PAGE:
In a new exhibition, researchers have shown that the structure of a dying star is not as static as it appears, as the star’s core may be expanding and contracting over time.
The team also identified how stars may undergo extreme changes in mass and density as they burn, making them highly dynamic.
“This is a big discovery because it’s one of the most important things we’ve found about the evolution of stars,” said Dr James Bremner, a planetary scientist at the University of Leicester, UK, who led the study.
“It’s really important because it will be really useful to understand how stars grow and change.”
The study, published in the journal Nature, also revealed that stars often undergo massive changes in their density, which could help scientists predict when they will explode.
The study found that stars in the binary system around the star NGC 4796 are rotating at the rate of 2.7 times the speed of light.
This means the star is rotating at about 10 times the rate that stars orbiting Neptune rotate.
The researchers found that the core of NGC 6796 has grown to a length of about 300,000 kilometres (186,000 miles) and is now more than 2.5 times the size of our Sun.
This is because of the mass of its companion star.
As the companion star is dying, its mass and temperature are decreasing, but it is not dying as rapidly as its parent star.
The two stars are orbiting each other in the habitable zone around the young star, and the stars are close together.
“The star is still alive, but its density is decreasing,” Dr Bremners said.
“What’s happening is the star has undergone massive mass loss and this is slowing down the rate at which it spins, but also its rotation is increasing.”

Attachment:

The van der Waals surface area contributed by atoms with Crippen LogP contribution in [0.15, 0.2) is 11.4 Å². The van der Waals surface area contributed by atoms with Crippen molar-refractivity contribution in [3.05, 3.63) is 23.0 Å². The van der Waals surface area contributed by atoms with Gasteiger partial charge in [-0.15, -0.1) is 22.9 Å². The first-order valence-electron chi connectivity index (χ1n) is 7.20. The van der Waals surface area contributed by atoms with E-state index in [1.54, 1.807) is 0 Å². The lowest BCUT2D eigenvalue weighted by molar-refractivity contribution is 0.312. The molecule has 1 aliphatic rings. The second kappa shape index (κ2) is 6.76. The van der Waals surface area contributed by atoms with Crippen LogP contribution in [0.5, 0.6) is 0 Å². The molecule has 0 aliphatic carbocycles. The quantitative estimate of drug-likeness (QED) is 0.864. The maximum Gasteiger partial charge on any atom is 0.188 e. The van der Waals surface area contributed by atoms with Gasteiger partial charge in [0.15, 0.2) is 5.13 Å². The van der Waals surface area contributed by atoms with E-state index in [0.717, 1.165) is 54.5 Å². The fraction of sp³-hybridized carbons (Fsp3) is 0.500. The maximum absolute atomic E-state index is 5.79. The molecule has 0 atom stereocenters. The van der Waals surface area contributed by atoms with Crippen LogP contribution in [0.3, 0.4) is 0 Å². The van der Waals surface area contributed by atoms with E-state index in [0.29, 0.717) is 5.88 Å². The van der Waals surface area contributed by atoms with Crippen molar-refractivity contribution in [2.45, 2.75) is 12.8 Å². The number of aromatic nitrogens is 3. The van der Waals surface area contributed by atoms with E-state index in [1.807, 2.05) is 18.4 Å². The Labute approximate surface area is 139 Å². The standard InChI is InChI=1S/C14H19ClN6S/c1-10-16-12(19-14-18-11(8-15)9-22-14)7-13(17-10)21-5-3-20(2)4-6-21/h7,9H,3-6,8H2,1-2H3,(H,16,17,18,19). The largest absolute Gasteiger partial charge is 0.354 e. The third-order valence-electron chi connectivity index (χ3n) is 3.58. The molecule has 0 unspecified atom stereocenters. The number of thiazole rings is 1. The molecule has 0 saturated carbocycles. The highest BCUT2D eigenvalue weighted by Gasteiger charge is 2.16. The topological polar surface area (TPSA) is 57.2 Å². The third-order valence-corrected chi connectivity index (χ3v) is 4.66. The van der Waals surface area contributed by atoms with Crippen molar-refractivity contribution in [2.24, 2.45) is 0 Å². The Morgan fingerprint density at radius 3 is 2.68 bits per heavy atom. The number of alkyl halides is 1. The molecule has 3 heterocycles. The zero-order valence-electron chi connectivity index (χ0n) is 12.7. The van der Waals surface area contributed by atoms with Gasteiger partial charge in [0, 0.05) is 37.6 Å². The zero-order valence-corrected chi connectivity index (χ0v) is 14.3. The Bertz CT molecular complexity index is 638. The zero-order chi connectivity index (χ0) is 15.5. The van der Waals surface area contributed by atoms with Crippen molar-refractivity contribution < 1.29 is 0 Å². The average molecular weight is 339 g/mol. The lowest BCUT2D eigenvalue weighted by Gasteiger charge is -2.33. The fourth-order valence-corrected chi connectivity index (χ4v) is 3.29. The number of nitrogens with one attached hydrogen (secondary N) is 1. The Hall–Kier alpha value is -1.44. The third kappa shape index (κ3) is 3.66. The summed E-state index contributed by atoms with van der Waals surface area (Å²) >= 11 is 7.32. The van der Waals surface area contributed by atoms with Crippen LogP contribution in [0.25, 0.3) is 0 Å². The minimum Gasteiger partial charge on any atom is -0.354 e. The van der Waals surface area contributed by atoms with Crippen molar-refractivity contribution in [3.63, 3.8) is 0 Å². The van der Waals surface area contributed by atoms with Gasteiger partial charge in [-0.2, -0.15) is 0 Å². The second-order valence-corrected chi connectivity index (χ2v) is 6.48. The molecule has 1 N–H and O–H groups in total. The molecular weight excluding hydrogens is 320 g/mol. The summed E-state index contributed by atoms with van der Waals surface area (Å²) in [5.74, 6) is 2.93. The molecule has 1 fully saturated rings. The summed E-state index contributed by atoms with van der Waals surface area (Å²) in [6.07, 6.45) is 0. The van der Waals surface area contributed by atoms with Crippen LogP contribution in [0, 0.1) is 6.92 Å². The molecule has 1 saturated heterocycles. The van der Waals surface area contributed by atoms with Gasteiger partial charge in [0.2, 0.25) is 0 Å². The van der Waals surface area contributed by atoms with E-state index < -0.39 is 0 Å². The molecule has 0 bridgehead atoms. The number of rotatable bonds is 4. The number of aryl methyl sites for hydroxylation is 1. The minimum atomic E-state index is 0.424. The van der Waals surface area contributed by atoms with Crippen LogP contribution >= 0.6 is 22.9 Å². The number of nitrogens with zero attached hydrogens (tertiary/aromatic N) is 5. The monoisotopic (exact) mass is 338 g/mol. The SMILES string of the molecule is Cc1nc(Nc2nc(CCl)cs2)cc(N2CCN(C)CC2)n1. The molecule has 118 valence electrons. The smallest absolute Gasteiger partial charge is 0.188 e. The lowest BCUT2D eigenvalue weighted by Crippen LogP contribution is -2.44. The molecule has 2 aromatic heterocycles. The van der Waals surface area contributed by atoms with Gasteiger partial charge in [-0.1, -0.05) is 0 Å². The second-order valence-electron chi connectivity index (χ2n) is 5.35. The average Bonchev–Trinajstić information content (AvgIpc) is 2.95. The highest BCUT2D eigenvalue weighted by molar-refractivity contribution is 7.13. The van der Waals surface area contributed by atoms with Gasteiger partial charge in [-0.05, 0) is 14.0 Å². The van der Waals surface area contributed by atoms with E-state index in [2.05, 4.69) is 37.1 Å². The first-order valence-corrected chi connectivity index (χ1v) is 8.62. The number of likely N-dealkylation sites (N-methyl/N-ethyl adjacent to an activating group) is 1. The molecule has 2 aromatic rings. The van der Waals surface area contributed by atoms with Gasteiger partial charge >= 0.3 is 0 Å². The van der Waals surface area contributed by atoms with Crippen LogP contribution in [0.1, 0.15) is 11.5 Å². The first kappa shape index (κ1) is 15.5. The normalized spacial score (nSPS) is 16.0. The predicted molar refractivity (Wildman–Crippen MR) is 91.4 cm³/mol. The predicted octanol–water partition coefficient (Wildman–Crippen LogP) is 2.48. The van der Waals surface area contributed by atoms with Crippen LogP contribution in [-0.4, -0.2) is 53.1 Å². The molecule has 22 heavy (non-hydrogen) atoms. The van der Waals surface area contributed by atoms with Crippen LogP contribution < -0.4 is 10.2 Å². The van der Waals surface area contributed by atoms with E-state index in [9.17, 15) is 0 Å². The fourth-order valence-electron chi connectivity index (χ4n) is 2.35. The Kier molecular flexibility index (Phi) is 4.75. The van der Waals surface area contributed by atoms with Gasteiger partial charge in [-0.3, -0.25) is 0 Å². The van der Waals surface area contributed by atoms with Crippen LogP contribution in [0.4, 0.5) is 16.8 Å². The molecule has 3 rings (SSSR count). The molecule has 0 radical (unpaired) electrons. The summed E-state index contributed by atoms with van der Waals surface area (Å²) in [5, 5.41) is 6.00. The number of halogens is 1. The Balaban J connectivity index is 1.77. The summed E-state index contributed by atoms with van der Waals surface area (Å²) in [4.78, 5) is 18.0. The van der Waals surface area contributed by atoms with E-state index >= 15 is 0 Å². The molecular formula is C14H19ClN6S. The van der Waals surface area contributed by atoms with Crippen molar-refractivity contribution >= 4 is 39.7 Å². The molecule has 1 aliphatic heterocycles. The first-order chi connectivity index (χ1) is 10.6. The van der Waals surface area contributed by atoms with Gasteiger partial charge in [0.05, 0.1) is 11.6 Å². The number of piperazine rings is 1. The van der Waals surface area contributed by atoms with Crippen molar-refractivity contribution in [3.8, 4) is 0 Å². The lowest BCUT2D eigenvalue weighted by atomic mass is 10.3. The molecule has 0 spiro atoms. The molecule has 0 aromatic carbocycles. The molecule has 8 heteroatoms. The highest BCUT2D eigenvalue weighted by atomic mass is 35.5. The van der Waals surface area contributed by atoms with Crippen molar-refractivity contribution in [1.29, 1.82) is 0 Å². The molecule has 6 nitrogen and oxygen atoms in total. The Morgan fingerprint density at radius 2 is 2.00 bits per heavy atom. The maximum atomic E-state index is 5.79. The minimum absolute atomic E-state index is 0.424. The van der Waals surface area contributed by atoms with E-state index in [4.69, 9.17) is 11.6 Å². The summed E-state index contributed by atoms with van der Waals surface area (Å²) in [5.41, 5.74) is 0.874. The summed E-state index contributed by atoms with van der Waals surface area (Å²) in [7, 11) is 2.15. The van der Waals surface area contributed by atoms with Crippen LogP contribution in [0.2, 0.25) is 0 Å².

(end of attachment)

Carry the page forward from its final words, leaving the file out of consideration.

The researchers believe that this mass loss is the result of the star spinning faster in a binary system.
“In binary systems, the star in each system is spinning faster than the star orbiting it,” Dr Cressey said.
However, there are some stars with much larger and more massive companion stars, which means that the star should spin faster than its companion, as well.
“There are also a number of systems where the companion is spinning at twice the speed as the main star,” Dr Atsushi Nishiyama, a researcher at the Kyoto Institute of Technology, said.
He added that in these systems, stars are much less likely to be dying as they rotate in a rotating binary.
“That means that we’re likely to see the stars slowly rotating more rapidly than the main stars in those systems,” Dr Nishiyam said.
The authors of the paper say that their findings could lead to better understanding of the dynamics of the universe.
“These new results provide important information about the nature of stars and how they evolve and change,” Dr Gao Liu, a theoretical physicist at the Institute of Physics in the Chinese Academy of Sciences, said in a statement.
“For the first time, we can look at the evolution and composition of stars from the inside out.”
The research was funded by the National Science Foundation, the Japanese Research Council, the Chinese Ministry of Science and Technology, and several other institutions.